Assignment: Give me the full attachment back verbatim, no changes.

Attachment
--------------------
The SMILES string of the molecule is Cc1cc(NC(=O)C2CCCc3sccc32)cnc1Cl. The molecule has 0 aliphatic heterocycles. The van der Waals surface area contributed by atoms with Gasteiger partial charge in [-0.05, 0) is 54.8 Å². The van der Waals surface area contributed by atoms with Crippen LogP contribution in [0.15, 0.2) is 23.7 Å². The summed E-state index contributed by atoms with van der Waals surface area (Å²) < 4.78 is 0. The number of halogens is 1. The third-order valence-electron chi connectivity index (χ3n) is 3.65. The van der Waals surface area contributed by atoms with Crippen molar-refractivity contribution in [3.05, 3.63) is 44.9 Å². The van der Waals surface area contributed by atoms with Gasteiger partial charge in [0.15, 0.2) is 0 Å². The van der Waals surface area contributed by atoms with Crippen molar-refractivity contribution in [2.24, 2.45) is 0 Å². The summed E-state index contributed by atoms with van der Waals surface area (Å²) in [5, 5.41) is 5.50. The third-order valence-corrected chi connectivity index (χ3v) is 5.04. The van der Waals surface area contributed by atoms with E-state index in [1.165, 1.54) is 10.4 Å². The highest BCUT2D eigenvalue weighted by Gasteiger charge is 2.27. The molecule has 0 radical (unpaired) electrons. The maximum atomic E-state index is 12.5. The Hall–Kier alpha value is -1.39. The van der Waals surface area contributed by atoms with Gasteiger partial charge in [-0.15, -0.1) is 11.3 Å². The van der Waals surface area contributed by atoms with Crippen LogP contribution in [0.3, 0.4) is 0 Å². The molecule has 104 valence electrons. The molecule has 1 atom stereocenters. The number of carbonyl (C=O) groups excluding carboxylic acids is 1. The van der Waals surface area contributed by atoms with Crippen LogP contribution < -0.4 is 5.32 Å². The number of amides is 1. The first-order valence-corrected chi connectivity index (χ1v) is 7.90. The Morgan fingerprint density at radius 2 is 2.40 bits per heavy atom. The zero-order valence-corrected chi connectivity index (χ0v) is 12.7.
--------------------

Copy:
The SMILES string of the molecule is Cc1cc(NC(=O)C2CCCc3sccc32)cnc1Cl. The molecule has 0 aliphatic heterocycles. The van der Waals surface area contributed by atoms with Gasteiger partial charge in [-0.05, 0) is 54.8 Å². The van der Waals surface area contributed by atoms with Crippen LogP contribution in [0.15, 0.2) is 23.7 Å². The summed E-state index contributed by atoms with van der Waals surface area (Å²) < 4.78 is 0. The number of halogens is 1. The third-order valence-electron chi connectivity index (χ3n) is 3.65. The van der Waals surface area contributed by atoms with Crippen molar-refractivity contribution in [3.05, 3.63) is 44.9 Å². The van der Waals surface area contributed by atoms with Gasteiger partial charge in [0.15, 0.2) is 0 Å². The van der Waals surface area contributed by atoms with Crippen molar-refractivity contribution in [2.24, 2.45) is 0 Å². The summed E-state index contributed by atoms with van der Waals surface area (Å²) in [5, 5.41) is 5.50. The third-order valence-corrected chi connectivity index (χ3v) is 5.04. The van der Waals surface area contributed by atoms with E-state index in [1.165, 1.54) is 10.4 Å². The highest BCUT2D eigenvalue weighted by Gasteiger charge is 2.27. The molecule has 0 radical (unpaired) electrons. The maximum atomic E-state index is 12.5. The Hall–Kier alpha value is -1.39. The van der Waals surface area contributed by atoms with Gasteiger partial charge in [-0.15, -0.1) is 11.3 Å². The van der Waals surface area contributed by atoms with Crippen LogP contribution in [0.3, 0.4) is 0 Å². The molecule has 104 valence electrons. The molecule has 1 atom stereocenters. The number of carbonyl (C=O) groups excluding carboxylic acids is 1. The van der Waals surface area contributed by atoms with Crippen LogP contribution < -0.4 is 5.32 Å². The number of amides is 1. The first-order valence-corrected chi connectivity index (χ1v) is 7.90. The Morgan fingerprint density at radius 2 is 2.40 bits per heavy atom. The zero-order valence-corrected chi connectivity index (χ0v) is 12.7.